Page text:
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The Worm Ouroboros

E. R. Eddison


The Picture of Dorian Gray

Oscar Wilde


Vanity Fair

William Thackery


Letters on the Aesthetical Education of Man

Friedrich Schiller


Man a machine

by Julien Offray de La Mettrie

Excerpt:

PREFACE.

/T>HE French text presented in this volume is taken from A that of a Leyden edition of 1748, in other words, from that of an edition published in the year and in the place of issue of the first edition. The title page of this edition is reproduced in the present volume. The original was evidently the work of a Dutch compositor unschooled in the French language, and is full of imperfections, inconsistencies, and grammatical blunders By the direction of the publishers these obviously typographical blunders have been corrected by M. Lucien Arreat of Paris.

The translation is the work of several hands. It is founded on a version made by Miss Gertrude C. Bussey (from the French text in the edition of J. Assezat) and has been revised by Professor M. W. Calkins who is responsible for it in its present form. Mademoiselle M. Garret, of the Wellesley College department of French, and Professor George Santayana, of Harvard University, have given valued assistance; and this opportunity is taken to acknowledge their kindness in solving the problems of interpretation which have been submitted to them. It should be added that the translation sometimes subordinates the claims of English structure and style in the effort to render La Mettrie's meaning exactly. The paragraphing of the French is usually followed, but the italics and the capitals are not reproduced. The page-headings of the translation refer back to the pages of the French text; and a few words inserted by the translators are enclosed in brackets.

The philosophical and historical Notes are condensed and adapted from a master's thesis on La Mettrie presented by Miss Bussey to the faculty of Wellesley College.

FREDERIC THE GREAT'S EULOGY ON JULIEN OFFRAY DE LA METTRIE.

JULIEN Offray de la Mettrie was born in Saint Malo, on the twenty-fifth of December, 1709, to Julien Offray de la Mettrie and Marie Gaudron, who were living by a trade large enough to provide a good education for their son. They sent him to the college of Coutance to study the humanities; he went from there to Paris, to the college of Plessis; he studied his rhetoric at Caen, and since he had much genius and imagination, he won all the prizes for eloquence. He was a born orator, and was passionately fond of poetry and belles-lettres, but his father thought that he would earn more as an ecclesiastic than as a poet, and destined him for the church. He sent him, the following year, to the college of Plessis where he studied logic under M. Cordier, who was more a Jansenist than a logician. It is characteristic of an ardent imagination to seize forcefully the objects presented to it, as it is characteristic of youth to be prejudiced in favor of the first opinions that are inculcated. Any other scholar would have adopted the opinions of his teacher but that was not enough for young La Mettrie; he became a Jansenist, and wrote a work which had great vogue in that party.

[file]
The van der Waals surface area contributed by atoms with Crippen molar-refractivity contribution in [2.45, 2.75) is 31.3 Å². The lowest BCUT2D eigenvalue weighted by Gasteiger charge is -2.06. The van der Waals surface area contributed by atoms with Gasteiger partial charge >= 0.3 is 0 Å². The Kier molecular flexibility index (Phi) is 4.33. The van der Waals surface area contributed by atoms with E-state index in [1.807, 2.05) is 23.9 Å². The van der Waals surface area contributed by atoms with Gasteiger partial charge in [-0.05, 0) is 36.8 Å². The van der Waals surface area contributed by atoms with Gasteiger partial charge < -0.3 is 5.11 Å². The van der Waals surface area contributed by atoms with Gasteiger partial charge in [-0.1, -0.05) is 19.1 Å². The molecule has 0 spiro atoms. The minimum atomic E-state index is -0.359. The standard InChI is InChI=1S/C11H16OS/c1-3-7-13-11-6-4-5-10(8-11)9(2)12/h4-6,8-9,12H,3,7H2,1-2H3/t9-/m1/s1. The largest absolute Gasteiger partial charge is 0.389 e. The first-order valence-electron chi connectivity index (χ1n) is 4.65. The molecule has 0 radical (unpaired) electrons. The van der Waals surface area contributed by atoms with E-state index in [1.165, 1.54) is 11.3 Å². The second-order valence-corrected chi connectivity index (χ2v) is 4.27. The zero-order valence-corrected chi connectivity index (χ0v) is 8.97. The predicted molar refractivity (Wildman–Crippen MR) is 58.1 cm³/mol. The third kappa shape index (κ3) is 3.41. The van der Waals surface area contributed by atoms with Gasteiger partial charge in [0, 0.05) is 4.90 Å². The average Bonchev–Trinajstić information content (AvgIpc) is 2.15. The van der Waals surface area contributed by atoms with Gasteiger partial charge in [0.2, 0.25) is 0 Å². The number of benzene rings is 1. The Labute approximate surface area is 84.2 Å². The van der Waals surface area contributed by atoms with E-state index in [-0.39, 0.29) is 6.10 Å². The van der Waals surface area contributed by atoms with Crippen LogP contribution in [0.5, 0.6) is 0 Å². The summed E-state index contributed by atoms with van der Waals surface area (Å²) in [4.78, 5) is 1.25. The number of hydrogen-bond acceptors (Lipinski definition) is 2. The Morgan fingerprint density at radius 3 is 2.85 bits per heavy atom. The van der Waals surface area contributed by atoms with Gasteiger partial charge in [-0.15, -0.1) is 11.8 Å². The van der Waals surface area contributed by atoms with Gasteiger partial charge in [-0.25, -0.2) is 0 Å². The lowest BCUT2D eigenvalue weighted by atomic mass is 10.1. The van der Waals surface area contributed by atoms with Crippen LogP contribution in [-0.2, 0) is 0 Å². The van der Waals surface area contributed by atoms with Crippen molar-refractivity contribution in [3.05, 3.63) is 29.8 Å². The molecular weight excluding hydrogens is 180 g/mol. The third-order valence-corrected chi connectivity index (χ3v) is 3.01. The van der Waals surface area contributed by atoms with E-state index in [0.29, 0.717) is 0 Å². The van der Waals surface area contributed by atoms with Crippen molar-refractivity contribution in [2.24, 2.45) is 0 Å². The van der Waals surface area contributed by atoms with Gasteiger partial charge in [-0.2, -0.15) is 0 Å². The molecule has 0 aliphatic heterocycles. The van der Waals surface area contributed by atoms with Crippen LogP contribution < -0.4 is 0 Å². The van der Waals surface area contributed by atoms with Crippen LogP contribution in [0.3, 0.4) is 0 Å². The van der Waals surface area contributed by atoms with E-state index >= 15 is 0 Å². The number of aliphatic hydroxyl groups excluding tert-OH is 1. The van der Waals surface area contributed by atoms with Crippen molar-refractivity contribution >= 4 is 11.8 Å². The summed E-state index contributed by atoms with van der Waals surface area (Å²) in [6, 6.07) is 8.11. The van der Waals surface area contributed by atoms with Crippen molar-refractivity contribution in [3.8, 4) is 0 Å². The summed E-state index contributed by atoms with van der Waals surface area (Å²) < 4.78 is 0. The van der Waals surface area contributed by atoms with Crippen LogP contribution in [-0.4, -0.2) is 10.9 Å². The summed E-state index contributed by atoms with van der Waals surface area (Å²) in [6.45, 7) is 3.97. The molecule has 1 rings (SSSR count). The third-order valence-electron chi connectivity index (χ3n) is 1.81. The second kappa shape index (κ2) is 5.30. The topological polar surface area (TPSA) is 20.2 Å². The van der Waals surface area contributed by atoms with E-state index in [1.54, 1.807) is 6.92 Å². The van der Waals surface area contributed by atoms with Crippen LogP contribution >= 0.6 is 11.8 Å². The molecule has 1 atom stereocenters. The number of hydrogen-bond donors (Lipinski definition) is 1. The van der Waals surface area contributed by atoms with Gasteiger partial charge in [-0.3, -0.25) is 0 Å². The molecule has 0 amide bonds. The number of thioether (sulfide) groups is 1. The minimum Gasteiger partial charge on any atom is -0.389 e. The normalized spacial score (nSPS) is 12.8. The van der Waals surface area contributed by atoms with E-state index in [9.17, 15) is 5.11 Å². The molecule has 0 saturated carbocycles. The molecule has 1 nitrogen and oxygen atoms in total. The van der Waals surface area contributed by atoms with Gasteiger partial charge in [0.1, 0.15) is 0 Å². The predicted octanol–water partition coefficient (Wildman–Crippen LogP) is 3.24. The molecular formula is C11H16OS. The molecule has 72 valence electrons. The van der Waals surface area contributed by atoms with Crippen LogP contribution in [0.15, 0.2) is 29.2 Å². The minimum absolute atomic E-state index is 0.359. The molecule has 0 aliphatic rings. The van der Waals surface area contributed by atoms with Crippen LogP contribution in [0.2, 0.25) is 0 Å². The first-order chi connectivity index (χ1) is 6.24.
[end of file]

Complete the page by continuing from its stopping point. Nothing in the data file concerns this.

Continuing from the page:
In 1725, he studied natural philosophy at the college of Harcourt, and made great progress there. On his return to Brittany, M. Hunault, a doctor of Saint Malo, had advised him to adopt the medical profession. They had persuaded his father, assuring him that a mediocre physician would be better paid for his remedies than a good priest for absolutions. At first young La Mettrie had applied himself to the study of anatomy: for two years he had worked at the dissecting-table. After this, in 1725, he took the degree of doctor at Rheims, and was there received as a physician.

In 1733, he went to Leyden to study under the famous Boerhaave. The master was worthy of the scholar and the scholar soon made himself worthy of the master. M. La Mettrie devoted all the acuteness of his mind to the knowledge and to the healing of human infirmities; and he soon became a great physician.

In the year 1734, during his leisure moments, he translated a treatise of the late M. Boerhaave, his Aphrodisiacus, and joined to it a dissertation on venereal maladies, of which he himself was the author. The old physicians in France rose up against a scholar who affronted them by knowing as much as they. One of the most celebrated doctors of Paris did him the honor of criticizing his work (a sure proof that it was good). La Mettrie replied; and, to confound his adversary still more, he composed in 1736 a treatise on vertigo, esteemed by all impartial physicians.


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